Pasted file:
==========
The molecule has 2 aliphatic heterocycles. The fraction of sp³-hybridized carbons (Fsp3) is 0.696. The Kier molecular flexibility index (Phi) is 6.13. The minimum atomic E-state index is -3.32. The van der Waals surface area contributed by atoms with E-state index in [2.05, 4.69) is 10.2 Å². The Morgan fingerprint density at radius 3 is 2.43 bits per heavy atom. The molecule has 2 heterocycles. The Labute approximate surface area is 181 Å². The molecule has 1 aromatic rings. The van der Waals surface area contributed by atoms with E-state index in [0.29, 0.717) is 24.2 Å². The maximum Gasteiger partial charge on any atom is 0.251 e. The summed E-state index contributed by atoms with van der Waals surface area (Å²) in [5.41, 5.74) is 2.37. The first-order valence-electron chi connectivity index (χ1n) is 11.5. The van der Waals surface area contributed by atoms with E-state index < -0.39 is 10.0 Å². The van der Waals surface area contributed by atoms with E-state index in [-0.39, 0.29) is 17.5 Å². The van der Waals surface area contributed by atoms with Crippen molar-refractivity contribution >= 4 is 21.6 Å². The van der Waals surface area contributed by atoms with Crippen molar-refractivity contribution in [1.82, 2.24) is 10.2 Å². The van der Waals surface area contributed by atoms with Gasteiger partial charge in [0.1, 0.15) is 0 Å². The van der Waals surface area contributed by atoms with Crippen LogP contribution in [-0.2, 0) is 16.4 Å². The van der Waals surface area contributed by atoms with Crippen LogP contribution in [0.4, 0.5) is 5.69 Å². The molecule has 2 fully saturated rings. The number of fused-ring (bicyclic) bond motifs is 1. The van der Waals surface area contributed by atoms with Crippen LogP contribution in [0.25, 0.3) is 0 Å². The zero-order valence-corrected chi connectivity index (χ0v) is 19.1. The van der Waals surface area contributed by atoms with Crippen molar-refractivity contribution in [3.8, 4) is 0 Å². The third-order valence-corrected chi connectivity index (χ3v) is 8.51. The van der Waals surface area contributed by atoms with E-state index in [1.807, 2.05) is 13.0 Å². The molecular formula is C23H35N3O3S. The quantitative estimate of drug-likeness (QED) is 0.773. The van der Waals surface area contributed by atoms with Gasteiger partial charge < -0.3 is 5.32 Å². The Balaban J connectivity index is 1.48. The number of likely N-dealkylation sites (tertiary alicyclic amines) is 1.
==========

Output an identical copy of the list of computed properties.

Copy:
The molecule has 2 aliphatic heterocycles. The fraction of sp³-hybridized carbons (Fsp3) is 0.696. The Kier molecular flexibility index (Phi) is 6.13. The minimum atomic E-state index is -3.32. The van der Waals surface area contributed by atoms with E-state index in [2.05, 4.69) is 10.2 Å². The Morgan fingerprint density at radius 3 is 2.43 bits per heavy atom. The molecule has 2 heterocycles. The Labute approximate surface area is 181 Å². The molecule has 1 aromatic rings. The van der Waals surface area contributed by atoms with E-state index in [0.29, 0.717) is 24.2 Å². The maximum Gasteiger partial charge on any atom is 0.251 e. The summed E-state index contributed by atoms with van der Waals surface area (Å²) in [5.41, 5.74) is 2.37. The first-order valence-electron chi connectivity index (χ1n) is 11.5. The van der Waals surface area contributed by atoms with E-state index < -0.39 is 10.0 Å². The van der Waals surface area contributed by atoms with E-state index in [-0.39, 0.29) is 17.5 Å². The van der Waals surface area contributed by atoms with Crippen molar-refractivity contribution >= 4 is 21.6 Å². The van der Waals surface area contributed by atoms with Crippen molar-refractivity contribution in [1.82, 2.24) is 10.2 Å². The van der Waals surface area contributed by atoms with Gasteiger partial charge in [0.1, 0.15) is 0 Å². The van der Waals surface area contributed by atoms with Crippen LogP contribution in [-0.2, 0) is 16.4 Å². The van der Waals surface area contributed by atoms with Crippen LogP contribution in [0.4, 0.5) is 5.69 Å². The molecule has 2 fully saturated rings. The number of fused-ring (bicyclic) bond motifs is 1. The van der Waals surface area contributed by atoms with Crippen LogP contribution in [0.25, 0.3) is 0 Å². The zero-order valence-corrected chi connectivity index (χ0v) is 19.1. The van der Waals surface area contributed by atoms with Crippen molar-refractivity contribution in [3.8, 4) is 0 Å². The third-order valence-corrected chi connectivity index (χ3v) is 8.51. The van der Waals surface area contributed by atoms with E-state index in [1.807, 2.05) is 13.0 Å². The molecular formula is C23H35N3O3S. The quantitative estimate of drug-likeness (QED) is 0.773. The van der Waals surface area contributed by atoms with Gasteiger partial charge < -0.3 is 5.32 Å². The Balaban J connectivity index is 1.48. The number of likely N-dealkylation sites (tertiary alicyclic amines) is 1.